It’s time to chop off the head of the gun violence serpent — and it’s not the NRA

Thoughts and prayers, thoughts and prayers, thoughts and prayers.

The next politician offering thoughts and prayers for the victims of our mass shooting du jour (today, it’s 17 dead in Florida) needs to be run out of Congress on a rail.

Here we are again. Another school shooting. It’s absolutely vulgar. We, as a nation, have become absolutely vulgar in allowing it to continue. Wasn’t the Sandy Hook massacre enough? That was six years ago, and nothing has changed. According the New York Times (, there have been 239 school shootings nationwide, with 438 students shot, of which 138 were killed.

And what are we getting from our so-called Congressional leaders?

More thoughts and prayers. I want to vomit every time I hear that phrase. We’re up to our eyeballs in thoughts and prayers. We need action, and we need it now.

That said, piling on to excoriate the NRA, while cathartic (and also richly deserved), is not the action that will change anything. The NRA only has as much power as Congress members give it. The NRA cannot make or change any laws. The NRA does not own the Second Amendment. The blame buck does not stop with the NRA. It stops with Congress.

If you can catch the first 30-minute block of the Feb. 15 Morning Joe news/talk show (, I implore you to do so. I beg you. It was the most passionate, sane, logical discussion in the wake of yet another school shooting I’ve heard yet. Maybe I feel this way because FINALLY someone who has a much bigger microphone than I is saying what I’ve been saying all along: Too many Congress members are beholden to the NRA because they gladly take their blood money in order to get reelected — even though only 96 percent of the American public (including many NRA members) want changes to our loosey-goosey gun laws.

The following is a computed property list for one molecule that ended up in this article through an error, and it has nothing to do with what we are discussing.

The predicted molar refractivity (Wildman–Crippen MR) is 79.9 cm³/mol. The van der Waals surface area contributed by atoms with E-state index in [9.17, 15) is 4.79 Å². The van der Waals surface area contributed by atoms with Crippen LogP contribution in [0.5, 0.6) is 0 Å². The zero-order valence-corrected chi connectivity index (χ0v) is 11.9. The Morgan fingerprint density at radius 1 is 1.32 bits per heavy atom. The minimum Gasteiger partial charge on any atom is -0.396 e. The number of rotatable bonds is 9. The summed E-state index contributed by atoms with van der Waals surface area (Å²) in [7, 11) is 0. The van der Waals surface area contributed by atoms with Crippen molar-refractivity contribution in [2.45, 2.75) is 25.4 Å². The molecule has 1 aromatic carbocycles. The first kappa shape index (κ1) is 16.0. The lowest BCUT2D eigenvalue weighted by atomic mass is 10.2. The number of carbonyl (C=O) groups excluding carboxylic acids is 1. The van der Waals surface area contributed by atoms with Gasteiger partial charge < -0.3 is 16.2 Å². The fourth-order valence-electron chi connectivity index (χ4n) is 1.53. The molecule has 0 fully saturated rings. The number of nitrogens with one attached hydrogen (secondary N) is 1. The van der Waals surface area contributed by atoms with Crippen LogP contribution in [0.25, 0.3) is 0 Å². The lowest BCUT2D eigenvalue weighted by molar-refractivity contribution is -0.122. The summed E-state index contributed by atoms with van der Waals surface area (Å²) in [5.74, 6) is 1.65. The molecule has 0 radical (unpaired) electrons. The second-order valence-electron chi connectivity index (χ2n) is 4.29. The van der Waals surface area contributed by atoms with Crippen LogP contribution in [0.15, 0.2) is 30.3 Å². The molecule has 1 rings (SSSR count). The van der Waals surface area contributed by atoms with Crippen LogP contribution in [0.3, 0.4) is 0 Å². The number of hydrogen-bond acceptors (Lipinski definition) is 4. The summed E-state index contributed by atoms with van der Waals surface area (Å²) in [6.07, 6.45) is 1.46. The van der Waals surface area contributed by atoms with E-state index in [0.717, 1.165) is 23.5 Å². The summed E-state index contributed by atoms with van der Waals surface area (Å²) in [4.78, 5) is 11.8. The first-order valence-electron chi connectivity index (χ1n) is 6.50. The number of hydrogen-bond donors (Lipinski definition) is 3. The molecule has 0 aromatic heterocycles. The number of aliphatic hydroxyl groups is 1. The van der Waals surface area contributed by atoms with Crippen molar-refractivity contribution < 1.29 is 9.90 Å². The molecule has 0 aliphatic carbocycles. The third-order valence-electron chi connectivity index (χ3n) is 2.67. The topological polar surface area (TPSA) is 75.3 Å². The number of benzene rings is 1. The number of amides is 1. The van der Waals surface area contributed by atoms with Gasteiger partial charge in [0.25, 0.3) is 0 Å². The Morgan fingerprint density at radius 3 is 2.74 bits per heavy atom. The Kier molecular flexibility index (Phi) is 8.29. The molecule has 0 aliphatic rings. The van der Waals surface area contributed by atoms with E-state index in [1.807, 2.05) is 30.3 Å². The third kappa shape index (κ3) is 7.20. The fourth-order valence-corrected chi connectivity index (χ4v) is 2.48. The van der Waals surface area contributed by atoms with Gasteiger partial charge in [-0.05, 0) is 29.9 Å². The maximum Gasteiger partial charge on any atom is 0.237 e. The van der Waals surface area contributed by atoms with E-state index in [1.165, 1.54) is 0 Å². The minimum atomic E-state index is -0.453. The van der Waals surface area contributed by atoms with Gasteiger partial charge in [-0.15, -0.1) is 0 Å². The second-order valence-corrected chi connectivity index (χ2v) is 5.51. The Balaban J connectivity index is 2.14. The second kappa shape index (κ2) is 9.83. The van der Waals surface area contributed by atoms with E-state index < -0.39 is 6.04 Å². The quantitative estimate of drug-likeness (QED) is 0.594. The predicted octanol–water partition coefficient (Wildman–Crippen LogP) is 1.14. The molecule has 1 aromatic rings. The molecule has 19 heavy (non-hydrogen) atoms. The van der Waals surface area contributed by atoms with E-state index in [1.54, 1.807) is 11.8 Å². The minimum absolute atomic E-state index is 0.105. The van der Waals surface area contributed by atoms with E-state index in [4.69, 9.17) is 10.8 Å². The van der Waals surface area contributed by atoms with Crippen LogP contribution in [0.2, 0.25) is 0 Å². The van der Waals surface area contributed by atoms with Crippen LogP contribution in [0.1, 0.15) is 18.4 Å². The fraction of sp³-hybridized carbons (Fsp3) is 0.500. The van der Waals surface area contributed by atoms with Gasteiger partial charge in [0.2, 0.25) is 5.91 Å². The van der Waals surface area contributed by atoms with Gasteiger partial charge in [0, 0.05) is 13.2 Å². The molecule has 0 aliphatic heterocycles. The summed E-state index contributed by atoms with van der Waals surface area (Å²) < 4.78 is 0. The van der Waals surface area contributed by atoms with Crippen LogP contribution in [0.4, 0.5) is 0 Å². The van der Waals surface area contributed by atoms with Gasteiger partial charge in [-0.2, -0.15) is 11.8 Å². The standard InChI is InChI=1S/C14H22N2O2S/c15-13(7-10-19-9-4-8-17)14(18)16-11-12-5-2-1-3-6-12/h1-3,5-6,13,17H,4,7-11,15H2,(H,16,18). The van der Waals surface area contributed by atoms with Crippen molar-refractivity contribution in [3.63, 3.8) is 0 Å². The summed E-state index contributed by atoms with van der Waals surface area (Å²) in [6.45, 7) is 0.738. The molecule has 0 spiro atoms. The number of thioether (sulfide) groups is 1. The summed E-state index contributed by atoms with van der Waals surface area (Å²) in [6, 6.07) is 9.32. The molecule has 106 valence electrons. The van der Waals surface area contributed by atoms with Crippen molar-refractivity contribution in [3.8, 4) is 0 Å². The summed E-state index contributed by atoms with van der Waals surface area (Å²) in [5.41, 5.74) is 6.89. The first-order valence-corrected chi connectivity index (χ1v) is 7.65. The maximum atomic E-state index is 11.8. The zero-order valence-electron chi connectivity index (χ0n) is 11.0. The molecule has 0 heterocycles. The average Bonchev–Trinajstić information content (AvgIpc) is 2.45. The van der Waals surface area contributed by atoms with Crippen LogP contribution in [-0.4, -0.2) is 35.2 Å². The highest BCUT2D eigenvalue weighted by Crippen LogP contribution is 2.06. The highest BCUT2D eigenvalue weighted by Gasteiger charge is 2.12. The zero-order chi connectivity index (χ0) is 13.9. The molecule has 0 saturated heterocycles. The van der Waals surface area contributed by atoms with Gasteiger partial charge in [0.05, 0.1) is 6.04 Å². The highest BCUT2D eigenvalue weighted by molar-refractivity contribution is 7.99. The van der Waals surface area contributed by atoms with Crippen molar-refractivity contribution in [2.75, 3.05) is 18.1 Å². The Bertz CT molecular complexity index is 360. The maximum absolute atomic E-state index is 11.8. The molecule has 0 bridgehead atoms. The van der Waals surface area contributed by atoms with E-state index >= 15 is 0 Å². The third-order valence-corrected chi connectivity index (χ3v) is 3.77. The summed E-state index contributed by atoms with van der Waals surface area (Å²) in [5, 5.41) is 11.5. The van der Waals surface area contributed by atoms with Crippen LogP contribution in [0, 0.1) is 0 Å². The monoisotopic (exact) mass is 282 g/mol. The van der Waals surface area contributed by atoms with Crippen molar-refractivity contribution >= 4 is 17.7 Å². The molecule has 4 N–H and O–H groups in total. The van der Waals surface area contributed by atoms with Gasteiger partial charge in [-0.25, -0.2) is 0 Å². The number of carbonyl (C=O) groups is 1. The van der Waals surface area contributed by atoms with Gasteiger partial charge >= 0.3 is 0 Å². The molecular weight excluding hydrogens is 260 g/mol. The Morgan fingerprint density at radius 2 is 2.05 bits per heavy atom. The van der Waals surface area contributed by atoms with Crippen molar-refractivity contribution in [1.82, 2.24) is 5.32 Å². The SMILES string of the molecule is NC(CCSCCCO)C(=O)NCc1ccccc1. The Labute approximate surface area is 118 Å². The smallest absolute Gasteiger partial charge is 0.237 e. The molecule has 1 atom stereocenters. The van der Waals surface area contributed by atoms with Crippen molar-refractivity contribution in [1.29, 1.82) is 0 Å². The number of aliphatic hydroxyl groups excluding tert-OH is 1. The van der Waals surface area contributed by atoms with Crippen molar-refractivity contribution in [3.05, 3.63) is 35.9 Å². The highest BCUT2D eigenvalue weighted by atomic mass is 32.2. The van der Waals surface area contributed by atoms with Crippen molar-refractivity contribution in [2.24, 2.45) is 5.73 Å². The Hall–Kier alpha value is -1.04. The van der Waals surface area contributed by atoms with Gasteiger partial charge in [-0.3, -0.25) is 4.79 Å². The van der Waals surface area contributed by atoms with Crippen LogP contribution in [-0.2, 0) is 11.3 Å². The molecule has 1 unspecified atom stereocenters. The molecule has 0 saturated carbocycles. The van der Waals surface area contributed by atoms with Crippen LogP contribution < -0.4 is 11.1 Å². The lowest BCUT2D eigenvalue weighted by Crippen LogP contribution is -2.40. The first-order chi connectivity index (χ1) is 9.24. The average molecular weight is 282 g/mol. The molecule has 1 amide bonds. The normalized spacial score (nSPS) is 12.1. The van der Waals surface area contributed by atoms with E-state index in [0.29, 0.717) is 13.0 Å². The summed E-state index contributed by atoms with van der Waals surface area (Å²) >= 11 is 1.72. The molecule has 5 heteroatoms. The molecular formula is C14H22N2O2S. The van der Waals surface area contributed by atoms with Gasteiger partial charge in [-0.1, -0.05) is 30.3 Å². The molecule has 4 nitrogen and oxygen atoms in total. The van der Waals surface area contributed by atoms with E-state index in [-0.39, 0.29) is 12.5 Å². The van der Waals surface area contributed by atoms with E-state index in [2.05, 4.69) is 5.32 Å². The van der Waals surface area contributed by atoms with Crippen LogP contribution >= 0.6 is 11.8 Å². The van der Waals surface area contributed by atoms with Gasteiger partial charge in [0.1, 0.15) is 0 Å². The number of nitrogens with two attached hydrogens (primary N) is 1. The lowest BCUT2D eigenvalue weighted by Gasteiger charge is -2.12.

The gruesome root of our gun violence epidemic is not the NRA. It’s the self-serving, morally bankrupt politicians who will take huge sums of cash from a morally vacant entity in order to protect their cushy jobs. Apparently there are scarce few politicians who can resist the lure of lining their campaign pockets with gun lobby cash, and this is where change must begin. It’s time to ban the acceptance of campaign funding from lobbyists — all of them.

Campaign donations should only be allowed from individuals, and maybe a cap on it, say, $1,000 max. This would help decontaminate our election process and even the playing field for all candidates. We’d hear from a wider variety of candidates rather than just the ones who wantonly accept any and all funding regardless of that donor’s moral fortitude or lack thereof.

Forget the NRA. Just forget it. Focus your outrage on the politicians who suck at their teat like greedy piglets, too weak-willed not to be seduced by generous donations. They must go. Weeding them out of Congress is something we all CAN do. It is ACTION.

Following the Las Vegas massacre last fall, ran the numbers on NRA donations ( Bile will swell in your throat when you read the hard numbers: